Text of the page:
Context matters. As regions and communities each experience the climate crisis and related loss and damage differently, the Fund must be both fit for purpose and flexible enough to offer a wide array of solutions to adequately tackle the crisis in each context. While specifics look different in each regional context that we heard from, across Latin America, Africa, Asia, and the Pacific, communities have already experienced and are continuing to face loss of lives, homes, and livelihoods; loss of biodiversity, cultural heritage, languages, and practices; loss of access to ancestral homelands and community cohesion; and are experiencing psychological trauma. In light of this, both economic and non-economic loss and damage must be considered and addressed. We also heard about the importance of livelihood support to avoid the burden of debt, and the need to proactively include and support women and youth. 

To understand and engage with these local contexts, participation by civil society and affected communities at each step will be key to improving on the experiences of other funds and developing a mechanism that is consultative and meaningfully engages with the experiences and expertise of those facing loss and damage to whom the Fund is meant to be responsive.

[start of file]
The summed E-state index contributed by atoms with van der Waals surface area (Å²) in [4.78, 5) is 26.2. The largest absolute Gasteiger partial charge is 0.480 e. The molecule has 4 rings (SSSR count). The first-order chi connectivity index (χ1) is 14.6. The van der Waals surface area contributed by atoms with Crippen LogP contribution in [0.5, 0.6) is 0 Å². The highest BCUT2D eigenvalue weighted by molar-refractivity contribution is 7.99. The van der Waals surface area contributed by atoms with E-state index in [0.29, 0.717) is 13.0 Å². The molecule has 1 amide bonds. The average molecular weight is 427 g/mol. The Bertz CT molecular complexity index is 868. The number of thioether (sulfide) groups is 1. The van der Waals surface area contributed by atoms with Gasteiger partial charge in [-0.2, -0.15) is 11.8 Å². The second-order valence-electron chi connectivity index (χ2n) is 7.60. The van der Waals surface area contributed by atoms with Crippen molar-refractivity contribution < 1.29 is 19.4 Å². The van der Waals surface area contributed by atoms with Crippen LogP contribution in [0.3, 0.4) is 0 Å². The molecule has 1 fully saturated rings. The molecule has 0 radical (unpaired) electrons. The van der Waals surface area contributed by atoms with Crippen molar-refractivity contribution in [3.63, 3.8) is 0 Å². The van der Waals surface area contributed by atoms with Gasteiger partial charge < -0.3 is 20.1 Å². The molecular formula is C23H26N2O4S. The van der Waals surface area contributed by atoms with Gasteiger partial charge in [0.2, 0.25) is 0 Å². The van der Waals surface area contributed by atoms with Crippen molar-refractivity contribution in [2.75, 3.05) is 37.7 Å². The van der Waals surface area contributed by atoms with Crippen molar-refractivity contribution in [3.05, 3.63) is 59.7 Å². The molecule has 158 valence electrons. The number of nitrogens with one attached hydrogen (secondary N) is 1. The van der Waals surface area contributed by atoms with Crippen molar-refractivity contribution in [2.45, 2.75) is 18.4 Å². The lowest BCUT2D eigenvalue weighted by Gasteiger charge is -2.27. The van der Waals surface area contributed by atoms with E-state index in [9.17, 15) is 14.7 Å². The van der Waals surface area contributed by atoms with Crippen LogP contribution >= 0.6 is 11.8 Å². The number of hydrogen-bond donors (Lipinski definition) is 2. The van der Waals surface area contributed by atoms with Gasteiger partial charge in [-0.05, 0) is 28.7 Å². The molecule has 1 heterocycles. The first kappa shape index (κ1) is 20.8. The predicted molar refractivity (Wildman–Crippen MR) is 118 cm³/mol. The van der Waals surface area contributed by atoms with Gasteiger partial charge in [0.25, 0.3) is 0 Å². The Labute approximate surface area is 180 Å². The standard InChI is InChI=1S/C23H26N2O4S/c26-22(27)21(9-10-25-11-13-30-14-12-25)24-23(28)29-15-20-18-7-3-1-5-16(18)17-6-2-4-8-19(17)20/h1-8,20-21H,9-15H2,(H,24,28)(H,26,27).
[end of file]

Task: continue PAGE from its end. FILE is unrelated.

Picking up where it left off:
On civil society inclusion and consultation, the Board should:

  • Ensure outreach and communication with communities through civil society and national governments, in local and accessible language, and support climate education to facilitate meaningful dialogue and engagement with its processes.
  • Conduct ongoing consultations with civil society in between Board meetings.
  • Allow interventions by civil society representatives throughout Board meetings to foster true dialogue and permit constituencies to table agenda items as well.
  • Support participation by members of groups, such as migrants and displaced people, who are not represented by traditional UNFCCC constituencies.
  • Fund travel support to Board meetings for civil society participants from affected communities.

Direct access to grants through the fund will be key for many local communities, particularly displaced communities, to receive support from the Loss and Damage Fund. Simplicity is key for communities to be able to access funds in practice, not just in theory. Affected communities stressed that the primary barriers to accessing funds are accessibility (of information, procedures, banking systems), organizational capacity, and time. Mechanisms must be simplified to respond to these challenges.